7 April 2014
Brussels – On 7 April 1994, Rwanda’s genocide started, eventually claiming some 800,000 victims. In 1996, tens of thousands of genocide trials needed to be carried out, and the devastated judicial system needed to be reconstructed. Avocats Sans Frontières (ASF) mobilised in response to this massive need for justice. Today, Chantal van Cutsem, ASF coordinator for the Great Lakes region, reflects on the continued need for effective, independent justice in Rwanda.
Question: Soon after the genocide, ASF set up its first permanent mission in Rwanda. How would you describe the situation on the ground at the time?
Chantal van Cutsem: It was unprecedented. Tens of thousands of people accused of genocide were awaiting trial, and the justice system was virtually wiped out. Most of the infrastructure, such as prisons and courts, had been destroyed and justice actors, including lawyers, were few. Faced with this challenge, 12,000 local Gacaca courts were set up all over the country, delivering around one and a half million judgments. ASF spent five years monitoring how the Gacaca courts worked, and helped train people from the local population to act as judges. We also supported the conventional courts, training magistrates and providing legal advice for those accused of genocide, as well as for victims.
Q: Twenty years on, some observers, including other human rights NGOs, are quite critical of how the Rwandan justice system dealt with the genocide. What do you think?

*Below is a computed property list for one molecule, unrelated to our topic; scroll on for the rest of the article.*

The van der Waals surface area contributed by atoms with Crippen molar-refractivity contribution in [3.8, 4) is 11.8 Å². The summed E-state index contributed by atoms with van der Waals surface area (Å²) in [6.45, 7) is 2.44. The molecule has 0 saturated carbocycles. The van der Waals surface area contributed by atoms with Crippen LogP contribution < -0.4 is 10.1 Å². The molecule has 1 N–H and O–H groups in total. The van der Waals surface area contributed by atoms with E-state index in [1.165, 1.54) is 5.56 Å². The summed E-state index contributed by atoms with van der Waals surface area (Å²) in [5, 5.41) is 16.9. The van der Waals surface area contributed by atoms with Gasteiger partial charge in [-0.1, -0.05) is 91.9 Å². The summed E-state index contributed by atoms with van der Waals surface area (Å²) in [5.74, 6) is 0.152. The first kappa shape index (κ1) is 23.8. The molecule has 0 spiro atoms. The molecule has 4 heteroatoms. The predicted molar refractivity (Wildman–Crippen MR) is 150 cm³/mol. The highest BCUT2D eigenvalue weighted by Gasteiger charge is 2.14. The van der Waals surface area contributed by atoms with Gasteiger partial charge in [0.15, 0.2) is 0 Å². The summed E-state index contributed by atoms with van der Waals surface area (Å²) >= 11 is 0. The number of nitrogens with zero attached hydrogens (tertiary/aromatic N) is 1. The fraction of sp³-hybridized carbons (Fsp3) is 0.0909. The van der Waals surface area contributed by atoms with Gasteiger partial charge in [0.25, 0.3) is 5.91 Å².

CvC: The aim of any judicial system is to deliver fair justice. For this, the principles of a fair trial need to be scrupulously followed, including a fair hearing for all the parties, and a ruling delivered within a reasonable period of time. There are still a number of people in preventive detention, awaiting judgement, often on appeal. There are also victims are still waiting for some form of reparation.
Q: Apart from processing genocide-related cases, what is the main challenge the Rwandan judicial system faces in 2014?
CvC: For many years, we have worked alongside those involved in the judicial system, civil society, and those seeking justice to help to promote justice for all. Now, we hope that the Rwandan bar association and Rwandan civil society organisations will continue this work in order to ensure independent, fair, high-quality justice. If the economic boom that the country is experiencing is accompanied by respect for the principles of impartiality and independence of the justice system, all Rwandans can benefit.